A new survey suggests when it comes to drinking, some University of Wisconsin-Madison students, particularly students of color, feel like it’s hurting their college experience.
Students who took the survey said they not only feel pressure to drink to fit in, but out of the 4,500 students who took the survey, more than half said regardless of whether they participate in drinking, the alcohol culture on campus has negatively affected their college experience.
“If you don’t choose to drink, if you don’t go to parties, if you don’t host parties, you’re not truly a Wisconsin student,” student Marlow Reeves said. “It is the center of everything. It’s changed the way I see fun, how I see other people and how I see the relationships that I have with other people.”
According to the survey, “The Color of Drinking,” incidents of racial bias are directly connected to drinking on campus. Forty percent of students said they avoid certain areas of campus to avoid harassment by drunk students. Fifty-three percent said they avoid areas where they know drinking occurs, including State and Langdon streets.
“There have been times where my friends have had things thrown at them from people’s porches, there are times where my friends have been called the ‘n’ word from other people’s porches just from walking down East Washington, and so you have to change how you interact with the environment,” Reeves said.
Acts of racial bias are directly connected to the drinking culture on campus, said Reonda Washington, alcohol and drug prevention coordinator for University Health Services.
“Our alcohol culture also impacts our campus climate and we need to be addressing both, not just one or the other,” Washington said.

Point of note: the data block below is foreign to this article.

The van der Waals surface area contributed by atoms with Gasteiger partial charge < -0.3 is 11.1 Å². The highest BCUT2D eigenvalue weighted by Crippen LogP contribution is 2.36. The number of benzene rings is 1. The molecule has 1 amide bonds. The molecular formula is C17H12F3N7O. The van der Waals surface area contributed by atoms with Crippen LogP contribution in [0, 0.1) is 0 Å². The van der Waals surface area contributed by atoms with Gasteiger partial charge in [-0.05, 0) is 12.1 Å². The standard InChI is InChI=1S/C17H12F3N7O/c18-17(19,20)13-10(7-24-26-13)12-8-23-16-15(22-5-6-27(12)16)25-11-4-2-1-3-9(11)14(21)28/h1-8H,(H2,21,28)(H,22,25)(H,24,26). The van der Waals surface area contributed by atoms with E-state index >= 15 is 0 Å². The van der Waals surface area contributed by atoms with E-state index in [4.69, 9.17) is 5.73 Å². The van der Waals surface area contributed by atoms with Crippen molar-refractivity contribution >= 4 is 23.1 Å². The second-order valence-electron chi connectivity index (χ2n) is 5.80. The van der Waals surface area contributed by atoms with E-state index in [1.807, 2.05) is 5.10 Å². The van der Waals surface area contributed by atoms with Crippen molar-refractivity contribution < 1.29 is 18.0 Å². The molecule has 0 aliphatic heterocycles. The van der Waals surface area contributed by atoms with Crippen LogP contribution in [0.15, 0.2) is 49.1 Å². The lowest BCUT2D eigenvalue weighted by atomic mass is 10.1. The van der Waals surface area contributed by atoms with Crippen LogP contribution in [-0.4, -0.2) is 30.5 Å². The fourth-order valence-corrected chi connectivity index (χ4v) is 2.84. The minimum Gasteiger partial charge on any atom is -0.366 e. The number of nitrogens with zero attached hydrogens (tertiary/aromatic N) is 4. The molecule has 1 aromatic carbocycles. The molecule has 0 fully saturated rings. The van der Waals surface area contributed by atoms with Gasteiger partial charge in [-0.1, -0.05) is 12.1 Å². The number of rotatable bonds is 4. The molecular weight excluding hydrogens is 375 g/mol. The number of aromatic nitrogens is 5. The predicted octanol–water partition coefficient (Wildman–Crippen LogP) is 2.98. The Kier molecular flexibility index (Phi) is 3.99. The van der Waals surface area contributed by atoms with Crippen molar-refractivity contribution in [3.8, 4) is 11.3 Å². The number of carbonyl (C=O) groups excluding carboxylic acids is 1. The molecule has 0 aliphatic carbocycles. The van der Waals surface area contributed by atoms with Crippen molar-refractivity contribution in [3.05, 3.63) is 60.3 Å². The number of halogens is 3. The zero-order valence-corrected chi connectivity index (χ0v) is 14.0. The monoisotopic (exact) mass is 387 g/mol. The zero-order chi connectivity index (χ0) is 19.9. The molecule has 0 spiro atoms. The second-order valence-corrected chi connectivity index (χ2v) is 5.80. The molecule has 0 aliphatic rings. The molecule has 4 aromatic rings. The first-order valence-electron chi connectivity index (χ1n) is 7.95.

Washington started research on the impact of college drinking culture on students of color after realizing that there was no research on the topic available. Research started with focus groups, but later transformed into an anonymous survey in an effort to get a better response.
“Students of color, we found through multiple studies, not just this one, tend to be non-drinkers or low-risk drinkers, so they are doing the good things. But our campus punishes them for doing those good things,” Washington said.
The impact of alcohol on campus shows more needs to be done to address the racial and drinking climate on campus, Reeves said.
“Students, in general, are negatively impacted by the drinking culture here because of the many pressures that are associated with needing to drink to be accepted. But students of color, in particular, are affected because it brings out the characteristics and lowlights of people that folks usually try to hide,” Reeves said.
Washington plans to conduct another survey in the coming months that will include all races on campus to get an overall view of the drinking culture. Recommendations of the 2015 report include responsible-drinking education and encouraging bystanders to intervene when they encounter incidents of bias, drunkenness or sexual assault.